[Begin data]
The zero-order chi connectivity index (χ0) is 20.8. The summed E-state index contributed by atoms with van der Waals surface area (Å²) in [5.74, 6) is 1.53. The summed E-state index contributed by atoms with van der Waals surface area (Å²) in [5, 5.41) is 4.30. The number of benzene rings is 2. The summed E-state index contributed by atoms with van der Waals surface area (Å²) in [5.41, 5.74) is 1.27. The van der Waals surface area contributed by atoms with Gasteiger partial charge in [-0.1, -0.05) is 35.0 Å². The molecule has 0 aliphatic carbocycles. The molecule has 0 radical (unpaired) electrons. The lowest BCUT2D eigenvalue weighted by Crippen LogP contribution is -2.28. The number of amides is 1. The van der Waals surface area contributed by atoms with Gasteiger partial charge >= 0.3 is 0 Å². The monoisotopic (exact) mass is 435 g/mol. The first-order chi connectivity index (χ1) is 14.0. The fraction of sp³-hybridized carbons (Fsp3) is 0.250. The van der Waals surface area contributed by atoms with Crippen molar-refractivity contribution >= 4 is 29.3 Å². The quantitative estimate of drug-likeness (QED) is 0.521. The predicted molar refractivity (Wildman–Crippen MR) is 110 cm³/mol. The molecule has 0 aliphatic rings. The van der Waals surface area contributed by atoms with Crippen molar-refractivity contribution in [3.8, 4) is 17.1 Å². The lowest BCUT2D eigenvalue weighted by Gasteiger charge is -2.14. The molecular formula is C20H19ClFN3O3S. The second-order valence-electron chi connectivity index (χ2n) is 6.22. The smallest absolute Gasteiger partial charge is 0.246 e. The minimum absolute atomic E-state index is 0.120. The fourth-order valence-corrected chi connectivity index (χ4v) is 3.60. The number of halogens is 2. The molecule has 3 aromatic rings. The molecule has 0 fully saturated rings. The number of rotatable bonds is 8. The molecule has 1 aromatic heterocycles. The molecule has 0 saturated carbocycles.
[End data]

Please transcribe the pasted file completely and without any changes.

The zero-order chi connectivity index (χ0) is 20.8. The summed E-state index contributed by atoms with van der Waals surface area (Å²) in [5.74, 6) is 1.53. The summed E-state index contributed by atoms with van der Waals surface area (Å²) in [5, 5.41) is 4.30. The number of benzene rings is 2. The summed E-state index contributed by atoms with van der Waals surface area (Å²) in [5.41, 5.74) is 1.27. The van der Waals surface area contributed by atoms with Gasteiger partial charge in [-0.1, -0.05) is 35.0 Å². The molecule has 0 aliphatic carbocycles. The molecule has 0 radical (unpaired) electrons. The lowest BCUT2D eigenvalue weighted by Crippen LogP contribution is -2.28. The number of amides is 1. The van der Waals surface area contributed by atoms with Gasteiger partial charge >= 0.3 is 0 Å². The monoisotopic (exact) mass is 435 g/mol. The first-order chi connectivity index (χ1) is 14.0. The fraction of sp³-hybridized carbons (Fsp3) is 0.250. The van der Waals surface area contributed by atoms with Crippen molar-refractivity contribution >= 4 is 29.3 Å². The quantitative estimate of drug-likeness (QED) is 0.521. The predicted molar refractivity (Wildman–Crippen MR) is 110 cm³/mol. The molecule has 0 aliphatic rings. The van der Waals surface area contributed by atoms with Crippen molar-refractivity contribution in [3.8, 4) is 17.1 Å². The lowest BCUT2D eigenvalue weighted by Gasteiger charge is -2.14. The molecular formula is C20H19ClFN3O3S. The second-order valence-electron chi connectivity index (χ2n) is 6.22. The smallest absolute Gasteiger partial charge is 0.246 e. The minimum absolute atomic E-state index is 0.120. The fourth-order valence-corrected chi connectivity index (χ4v) is 3.60. The number of halogens is 2. The molecule has 3 aromatic rings. The molecule has 0 fully saturated rings. The number of rotatable bonds is 8. The molecule has 1 aromatic heterocycles. The molecule has 0 saturated carbocycles.